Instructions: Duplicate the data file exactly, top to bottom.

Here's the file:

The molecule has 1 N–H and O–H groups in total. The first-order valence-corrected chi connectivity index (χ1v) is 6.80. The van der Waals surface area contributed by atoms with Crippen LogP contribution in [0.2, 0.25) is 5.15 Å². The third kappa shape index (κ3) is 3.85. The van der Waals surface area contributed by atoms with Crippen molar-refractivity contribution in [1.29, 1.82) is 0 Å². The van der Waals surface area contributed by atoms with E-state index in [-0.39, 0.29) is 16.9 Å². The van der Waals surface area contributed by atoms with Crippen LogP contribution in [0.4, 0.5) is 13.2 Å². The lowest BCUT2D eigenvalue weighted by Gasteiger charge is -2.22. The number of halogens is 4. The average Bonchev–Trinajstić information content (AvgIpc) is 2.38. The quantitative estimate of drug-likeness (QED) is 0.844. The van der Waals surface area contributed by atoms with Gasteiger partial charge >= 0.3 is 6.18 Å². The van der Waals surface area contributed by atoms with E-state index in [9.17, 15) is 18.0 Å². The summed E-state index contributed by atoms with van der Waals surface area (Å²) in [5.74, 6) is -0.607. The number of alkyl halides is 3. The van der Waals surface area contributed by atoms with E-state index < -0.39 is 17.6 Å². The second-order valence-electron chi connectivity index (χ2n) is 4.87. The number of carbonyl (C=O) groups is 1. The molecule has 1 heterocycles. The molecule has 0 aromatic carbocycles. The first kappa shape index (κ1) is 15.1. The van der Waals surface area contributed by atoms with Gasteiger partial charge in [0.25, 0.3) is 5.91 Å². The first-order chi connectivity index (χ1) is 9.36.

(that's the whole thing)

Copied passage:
The molecule has 1 N–H and O–H groups in total. The first-order valence-corrected chi connectivity index (χ1v) is 6.80. The van der Waals surface area contributed by atoms with Crippen LogP contribution in [0.2, 0.25) is 5.15 Å². The third kappa shape index (κ3) is 3.85. The van der Waals surface area contributed by atoms with Crippen molar-refractivity contribution in [1.29, 1.82) is 0 Å². The van der Waals surface area contributed by atoms with E-state index in [-0.39, 0.29) is 16.9 Å². The van der Waals surface area contributed by atoms with Crippen LogP contribution in [0.4, 0.5) is 13.2 Å². The lowest BCUT2D eigenvalue weighted by Gasteiger charge is -2.22. The number of halogens is 4. The average Bonchev–Trinajstić information content (AvgIpc) is 2.38. The quantitative estimate of drug-likeness (QED) is 0.844. The van der Waals surface area contributed by atoms with Gasteiger partial charge >= 0.3 is 6.18 Å². The van der Waals surface area contributed by atoms with E-state index in [9.17, 15) is 18.0 Å². The summed E-state index contributed by atoms with van der Waals surface area (Å²) in [5.74, 6) is -0.607. The number of alkyl halides is 3. The van der Waals surface area contributed by atoms with E-state index < -0.39 is 17.6 Å². The second-order valence-electron chi connectivity index (χ2n) is 4.87. The number of carbonyl (C=O) groups is 1. The molecule has 1 heterocycles. The molecule has 0 aromatic carbocycles. The first kappa shape index (κ1) is 15.1. The van der Waals surface area contributed by atoms with Gasteiger partial charge in [0.25, 0.3) is 5.91 Å². The first-order chi connectivity index (χ1) is 9.36.